The pistons are installed and I check the deck height (.000″)
After the pistons and rods are torqued down the rod side clearance is checked (.023″ – .024″)
600 HP 468 Big Block “Camshaft and oiling system installed”
I buttom up the lower end with the installation and degreeing of the camshaft. I’m using Isky hydraulic roller cam 396282/294. After adjusting the crank sprocket the final resting position for the camshaft is +3 degrees advanced
Unlike flat tappet camshafts roller cams rely on backing plates or cam buttons to limit camshaft movment. I installed a timing chain with a Torrington bearing to help minimize the internal friction between the timing chain and the block. Because after market Gen V Big Block timing chain covers are hard to come by I modified the existing timing chain cover. I welded on an additional plate to stiffen up the cover. By doing so I was able to get the proper camshaft end play of (.005″)
Oil control is key to freeing up extra Horsepower so I installed a Moroso 7 Qt. pan and a oil scraper.
The oil pump pickup to the bottom of the oil pan clearance was checked (3/8″) and the oil pump pickup was tack welded to the pump for added protection.
600 HP 468 Big Block “Heads, valve train, and induction system installed”
Before bolting on the heads and valve train I needed to verify the valve to piston clearance. I placed small chunks of modelling clay in the valve reliefs.
The head gaskets were installed and the heads bolted in place
The rocker arms, lifters, and push rods were installed (Note: because the push rod length was not known at this time I used two adjustable push rods) The engine was rotated two full cycles, the heads were removed, and the clay was inspected.
Piston to valve clearance on the intake (.220″) and exhaust (.200″). More than enough for our application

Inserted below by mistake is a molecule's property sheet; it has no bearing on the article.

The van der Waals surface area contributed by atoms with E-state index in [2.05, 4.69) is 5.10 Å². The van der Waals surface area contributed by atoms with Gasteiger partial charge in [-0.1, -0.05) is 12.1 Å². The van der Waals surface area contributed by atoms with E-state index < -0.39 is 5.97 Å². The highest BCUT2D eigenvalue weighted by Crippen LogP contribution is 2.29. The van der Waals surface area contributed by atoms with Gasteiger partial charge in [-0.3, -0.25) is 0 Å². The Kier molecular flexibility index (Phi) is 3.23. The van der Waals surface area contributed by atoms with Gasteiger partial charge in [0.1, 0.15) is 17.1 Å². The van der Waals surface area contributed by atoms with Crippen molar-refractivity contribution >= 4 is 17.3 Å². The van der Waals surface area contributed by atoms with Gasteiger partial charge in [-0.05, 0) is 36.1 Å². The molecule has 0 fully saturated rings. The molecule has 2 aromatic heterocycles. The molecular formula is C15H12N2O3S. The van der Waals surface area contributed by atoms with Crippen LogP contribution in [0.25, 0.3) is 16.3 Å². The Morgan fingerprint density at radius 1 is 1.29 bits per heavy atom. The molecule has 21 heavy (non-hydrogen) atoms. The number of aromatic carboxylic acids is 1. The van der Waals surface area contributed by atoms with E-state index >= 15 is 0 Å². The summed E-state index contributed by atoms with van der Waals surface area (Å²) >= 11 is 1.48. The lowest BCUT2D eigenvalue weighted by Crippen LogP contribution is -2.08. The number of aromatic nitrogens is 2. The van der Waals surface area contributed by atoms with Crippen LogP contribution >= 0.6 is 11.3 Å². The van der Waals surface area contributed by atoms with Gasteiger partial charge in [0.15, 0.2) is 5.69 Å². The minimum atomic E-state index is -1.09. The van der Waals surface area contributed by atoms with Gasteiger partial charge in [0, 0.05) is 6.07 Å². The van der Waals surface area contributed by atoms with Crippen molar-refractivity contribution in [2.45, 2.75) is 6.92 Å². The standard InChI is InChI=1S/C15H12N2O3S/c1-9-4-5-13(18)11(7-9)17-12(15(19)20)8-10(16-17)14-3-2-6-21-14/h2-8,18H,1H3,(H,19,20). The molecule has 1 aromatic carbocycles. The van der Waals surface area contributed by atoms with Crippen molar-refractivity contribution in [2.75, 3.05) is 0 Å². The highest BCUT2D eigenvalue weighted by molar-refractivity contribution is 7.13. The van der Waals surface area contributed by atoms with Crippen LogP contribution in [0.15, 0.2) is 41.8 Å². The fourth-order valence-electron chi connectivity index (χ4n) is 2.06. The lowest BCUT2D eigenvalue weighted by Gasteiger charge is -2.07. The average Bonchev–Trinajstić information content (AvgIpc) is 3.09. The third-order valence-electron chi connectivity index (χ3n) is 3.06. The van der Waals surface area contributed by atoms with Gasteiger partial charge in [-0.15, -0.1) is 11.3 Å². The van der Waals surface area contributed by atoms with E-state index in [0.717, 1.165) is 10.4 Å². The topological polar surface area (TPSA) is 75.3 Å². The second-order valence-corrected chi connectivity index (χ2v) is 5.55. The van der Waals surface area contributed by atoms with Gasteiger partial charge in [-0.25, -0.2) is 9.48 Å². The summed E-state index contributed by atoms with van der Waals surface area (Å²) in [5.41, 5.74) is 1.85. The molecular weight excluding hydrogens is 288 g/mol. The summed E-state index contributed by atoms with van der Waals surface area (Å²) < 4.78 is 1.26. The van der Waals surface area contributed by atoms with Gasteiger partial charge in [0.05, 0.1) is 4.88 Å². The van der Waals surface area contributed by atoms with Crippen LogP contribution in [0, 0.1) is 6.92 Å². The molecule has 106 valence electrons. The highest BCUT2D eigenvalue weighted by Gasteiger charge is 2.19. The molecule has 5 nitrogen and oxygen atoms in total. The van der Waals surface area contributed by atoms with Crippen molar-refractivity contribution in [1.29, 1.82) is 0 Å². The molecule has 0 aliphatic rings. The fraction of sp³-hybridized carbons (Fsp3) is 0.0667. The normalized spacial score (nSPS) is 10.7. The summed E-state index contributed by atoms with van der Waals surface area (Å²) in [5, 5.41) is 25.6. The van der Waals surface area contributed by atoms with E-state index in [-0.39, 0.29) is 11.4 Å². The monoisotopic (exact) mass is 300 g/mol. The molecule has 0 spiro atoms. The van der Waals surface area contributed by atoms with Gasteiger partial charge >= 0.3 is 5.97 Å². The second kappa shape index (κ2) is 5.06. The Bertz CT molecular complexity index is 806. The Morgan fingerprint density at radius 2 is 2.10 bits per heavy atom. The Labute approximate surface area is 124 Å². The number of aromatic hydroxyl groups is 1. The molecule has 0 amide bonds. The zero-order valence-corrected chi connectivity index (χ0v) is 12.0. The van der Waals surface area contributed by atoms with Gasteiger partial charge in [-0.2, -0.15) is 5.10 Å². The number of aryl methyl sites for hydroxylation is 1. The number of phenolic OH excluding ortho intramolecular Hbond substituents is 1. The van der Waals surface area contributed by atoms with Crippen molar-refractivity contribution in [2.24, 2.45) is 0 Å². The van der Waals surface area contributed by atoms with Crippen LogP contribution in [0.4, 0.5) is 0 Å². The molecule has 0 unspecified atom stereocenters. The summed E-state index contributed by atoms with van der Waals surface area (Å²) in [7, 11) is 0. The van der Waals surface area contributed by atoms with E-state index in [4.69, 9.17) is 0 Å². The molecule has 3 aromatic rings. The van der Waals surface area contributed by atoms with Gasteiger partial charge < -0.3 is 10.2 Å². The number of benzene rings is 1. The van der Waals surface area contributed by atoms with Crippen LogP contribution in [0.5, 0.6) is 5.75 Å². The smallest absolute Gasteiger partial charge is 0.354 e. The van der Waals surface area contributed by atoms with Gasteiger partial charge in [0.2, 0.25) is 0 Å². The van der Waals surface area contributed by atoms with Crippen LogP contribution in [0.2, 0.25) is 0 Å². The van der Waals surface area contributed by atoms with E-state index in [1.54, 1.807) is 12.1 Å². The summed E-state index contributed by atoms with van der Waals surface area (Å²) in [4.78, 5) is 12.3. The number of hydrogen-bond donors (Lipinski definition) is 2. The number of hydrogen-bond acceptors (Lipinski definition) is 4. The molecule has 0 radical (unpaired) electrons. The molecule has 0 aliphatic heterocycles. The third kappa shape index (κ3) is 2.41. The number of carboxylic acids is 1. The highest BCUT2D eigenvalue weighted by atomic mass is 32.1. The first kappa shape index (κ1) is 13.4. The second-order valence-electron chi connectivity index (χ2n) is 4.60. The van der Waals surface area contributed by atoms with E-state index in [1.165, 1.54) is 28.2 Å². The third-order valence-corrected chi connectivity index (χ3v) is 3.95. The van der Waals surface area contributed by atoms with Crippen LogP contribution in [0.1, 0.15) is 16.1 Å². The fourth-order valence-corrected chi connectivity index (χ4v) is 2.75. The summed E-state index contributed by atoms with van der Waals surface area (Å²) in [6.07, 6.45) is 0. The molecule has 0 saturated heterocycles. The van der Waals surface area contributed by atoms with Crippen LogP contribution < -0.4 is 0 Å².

The valve train geometry and push rod length was verified. I marked the valve tip with a sharpie pen, install the valve train and rotated the engine one full cycle. This process was repeated until I got the witness marks in the middle of the valve tip.
The push rods lengths ended up at (7.650″ and 8.650″) and a set of Manley push rods were ordered
The heads were bolted on, the Isky hydraulic roller lifters, Manley push rods, and Crane rocker arms were installed.
The build was finished off with the installation of an Edelbrock Performer RPM Air-Gap intake manifold, Speed Demon 850 CFM double pumper carburetor, and MSD billet distributor
600 HP 468 Big Block “Dyno Testing – Judgement Day”
To insure we got all the performance out of our 468 build it was run on a DTS Powermark engine dyno at Saddleback Community College in Mission Viejo Calif.
I did an intial 15 minute break-in then a few short pulls to verfy timing and set the air/fuel ratio. After a quick cold down period we let the 468 go pulling it to 6500 RPM
624 Horsepower – 590 lb-ft Torque, on 91 Octane pump gas.
Click here to view the JMac Performance built 468 on the dyno
This engine is a great example of what can be done when the proper parts are used, the proper engine building techniques are implemented, and nothing is left to chance.
Contact John@JMacPerformance.com if you’d like more details on this engine build.